Our world relies mostly on the external for interpretation, meaning and understanding. We know what we see and we believe it when we see it. We judge a person based on appearance; we look them over and surmise that we have them all figured out when all we have done is ascribe to them the meaning that we feel they deserve. We give them the words that we have left and they usually are much and no better than we are.
It all comes down to appearance. We can dress for success and it doesn’t matter what is really going on inside of us so long as we can “look the part.” But, what part do we play with race and what role is race playing in our understanding of life, the way in which we view ourselves, our neighbor and our God? And how can the external, the physical, the body, the flesh, the socially constructed (that is, race) give meaning to what is spiritual, to what is divine, to what is mysterious, to what is unseen, to what is hidden inside of us?
Does everything happen in your life for a reason and is that reason always race? If you hold this to be true, then this meditation is for you. You have so much faith in race; I want you to at least pretend that you can live without it, that there is something more to you than your external appearance, that Someone knows you better.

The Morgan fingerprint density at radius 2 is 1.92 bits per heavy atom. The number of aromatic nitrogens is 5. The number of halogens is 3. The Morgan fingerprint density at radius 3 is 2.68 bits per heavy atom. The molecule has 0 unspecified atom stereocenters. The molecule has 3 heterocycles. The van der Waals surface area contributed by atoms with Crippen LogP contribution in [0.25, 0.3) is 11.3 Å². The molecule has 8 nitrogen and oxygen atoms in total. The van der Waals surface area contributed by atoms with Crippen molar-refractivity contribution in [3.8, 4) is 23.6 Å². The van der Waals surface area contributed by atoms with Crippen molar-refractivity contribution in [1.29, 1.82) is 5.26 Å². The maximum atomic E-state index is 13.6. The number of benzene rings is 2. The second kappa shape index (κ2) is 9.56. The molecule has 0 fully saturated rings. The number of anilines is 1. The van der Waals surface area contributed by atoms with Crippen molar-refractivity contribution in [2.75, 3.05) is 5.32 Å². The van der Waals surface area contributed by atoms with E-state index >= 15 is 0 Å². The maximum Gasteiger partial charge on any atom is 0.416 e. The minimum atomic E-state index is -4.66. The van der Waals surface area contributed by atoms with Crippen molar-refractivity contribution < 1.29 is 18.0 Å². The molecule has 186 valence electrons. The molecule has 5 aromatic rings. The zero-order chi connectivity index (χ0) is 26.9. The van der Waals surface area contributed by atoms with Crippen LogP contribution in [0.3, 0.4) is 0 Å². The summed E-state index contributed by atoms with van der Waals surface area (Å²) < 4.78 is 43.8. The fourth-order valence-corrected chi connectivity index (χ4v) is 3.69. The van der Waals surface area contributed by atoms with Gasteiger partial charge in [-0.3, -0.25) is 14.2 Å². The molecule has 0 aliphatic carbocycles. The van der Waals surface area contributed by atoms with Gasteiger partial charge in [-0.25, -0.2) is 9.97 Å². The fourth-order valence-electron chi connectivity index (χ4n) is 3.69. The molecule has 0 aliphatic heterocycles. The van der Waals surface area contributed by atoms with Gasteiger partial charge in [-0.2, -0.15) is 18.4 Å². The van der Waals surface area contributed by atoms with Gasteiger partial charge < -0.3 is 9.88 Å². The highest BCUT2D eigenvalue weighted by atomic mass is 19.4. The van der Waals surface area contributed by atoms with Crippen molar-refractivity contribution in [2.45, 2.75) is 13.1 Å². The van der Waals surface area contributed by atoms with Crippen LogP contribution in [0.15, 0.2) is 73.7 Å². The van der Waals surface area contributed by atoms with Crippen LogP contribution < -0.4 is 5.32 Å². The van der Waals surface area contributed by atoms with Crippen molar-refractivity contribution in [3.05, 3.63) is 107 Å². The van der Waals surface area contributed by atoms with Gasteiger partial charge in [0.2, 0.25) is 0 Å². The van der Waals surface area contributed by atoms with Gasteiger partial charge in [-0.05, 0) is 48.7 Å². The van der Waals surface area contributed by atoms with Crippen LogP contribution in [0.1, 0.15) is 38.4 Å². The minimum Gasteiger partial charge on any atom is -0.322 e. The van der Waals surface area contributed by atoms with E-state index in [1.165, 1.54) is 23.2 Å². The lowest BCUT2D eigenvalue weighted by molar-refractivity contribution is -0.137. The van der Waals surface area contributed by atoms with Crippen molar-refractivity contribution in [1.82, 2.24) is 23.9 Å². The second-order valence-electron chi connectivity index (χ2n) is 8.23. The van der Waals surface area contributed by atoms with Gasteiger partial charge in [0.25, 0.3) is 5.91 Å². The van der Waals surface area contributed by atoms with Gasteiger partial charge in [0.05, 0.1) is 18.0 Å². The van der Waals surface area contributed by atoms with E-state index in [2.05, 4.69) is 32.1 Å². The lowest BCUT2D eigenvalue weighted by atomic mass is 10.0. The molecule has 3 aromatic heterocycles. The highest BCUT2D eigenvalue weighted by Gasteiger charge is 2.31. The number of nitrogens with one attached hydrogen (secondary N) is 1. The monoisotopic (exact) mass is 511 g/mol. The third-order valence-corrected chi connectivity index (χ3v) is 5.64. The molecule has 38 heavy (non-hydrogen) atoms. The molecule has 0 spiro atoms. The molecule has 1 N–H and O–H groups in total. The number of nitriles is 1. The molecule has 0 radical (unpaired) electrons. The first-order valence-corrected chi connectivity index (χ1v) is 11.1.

Say these words with me:
I am not who race says that I am; I am who God says that I am: a child of God not a color of race, a son/ a daughter of God not a socially colored skin.
I am always a human being not a racial being. I can never be reduced to anything less– with or without my permission.
I am not a stereotype; I am a new creature in Christ Jesus, sacred and God’s beloved (Second Corinthians 5.17).
I am not what persons have done to me but my worth is proven by what God has done for me (cf. John 3.16; Romans 5.8)
I belong to God, a member of His royal priesthood and holy nation (First Peter 2.9). I am not a member of a race; I am a member of the Body of Christ.
I am at home with God who made us all not with people who “look like me.”
God includes all of “us”; there is no “them.” There is no fight within or without.
I am race-less. Amen.